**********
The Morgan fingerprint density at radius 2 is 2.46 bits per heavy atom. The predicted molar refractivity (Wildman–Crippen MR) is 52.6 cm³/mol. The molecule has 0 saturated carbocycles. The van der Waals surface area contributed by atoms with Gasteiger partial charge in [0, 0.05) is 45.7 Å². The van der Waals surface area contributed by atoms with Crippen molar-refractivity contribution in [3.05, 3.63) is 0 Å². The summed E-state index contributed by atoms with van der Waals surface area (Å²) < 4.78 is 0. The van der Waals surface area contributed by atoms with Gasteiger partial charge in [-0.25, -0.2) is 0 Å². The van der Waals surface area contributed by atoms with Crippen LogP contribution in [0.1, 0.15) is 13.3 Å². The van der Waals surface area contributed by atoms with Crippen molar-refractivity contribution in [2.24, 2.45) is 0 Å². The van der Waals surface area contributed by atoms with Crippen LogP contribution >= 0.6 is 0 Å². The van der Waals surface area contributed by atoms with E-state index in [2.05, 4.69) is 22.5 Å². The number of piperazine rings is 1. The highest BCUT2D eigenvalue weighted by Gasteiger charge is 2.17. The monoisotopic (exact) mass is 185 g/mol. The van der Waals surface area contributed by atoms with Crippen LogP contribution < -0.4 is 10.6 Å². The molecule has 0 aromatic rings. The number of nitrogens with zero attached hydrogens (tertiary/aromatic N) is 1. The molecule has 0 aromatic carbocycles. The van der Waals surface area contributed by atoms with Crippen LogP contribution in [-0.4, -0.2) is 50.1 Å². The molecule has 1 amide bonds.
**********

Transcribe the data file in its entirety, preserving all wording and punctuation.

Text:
The Morgan fingerprint density at radius 2 is 2.46 bits per heavy atom. The predicted molar refractivity (Wildman–Crippen MR) is 52.6 cm³/mol. The molecule has 0 saturated carbocycles. The van der Waals surface area contributed by atoms with Gasteiger partial charge in [0, 0.05) is 45.7 Å². The van der Waals surface area contributed by atoms with Crippen molar-refractivity contribution in [3.05, 3.63) is 0 Å². The summed E-state index contributed by atoms with van der Waals surface area (Å²) < 4.78 is 0. The van der Waals surface area contributed by atoms with Gasteiger partial charge in [-0.25, -0.2) is 0 Å². The van der Waals surface area contributed by atoms with Crippen LogP contribution in [0.1, 0.15) is 13.3 Å². The van der Waals surface area contributed by atoms with Crippen molar-refractivity contribution in [2.24, 2.45) is 0 Å². The van der Waals surface area contributed by atoms with Crippen LogP contribution >= 0.6 is 0 Å². The van der Waals surface area contributed by atoms with E-state index in [2.05, 4.69) is 22.5 Å². The number of piperazine rings is 1. The highest BCUT2D eigenvalue weighted by Gasteiger charge is 2.17. The monoisotopic (exact) mass is 185 g/mol. The van der Waals surface area contributed by atoms with Crippen LogP contribution < -0.4 is 10.6 Å². The molecule has 0 aromatic rings. The number of nitrogens with zero attached hydrogens (tertiary/aromatic N) is 1. The molecule has 0 aromatic carbocycles. The van der Waals surface area contributed by atoms with Crippen LogP contribution in [-0.4, -0.2) is 50.1 Å². The molecule has 1 amide bonds.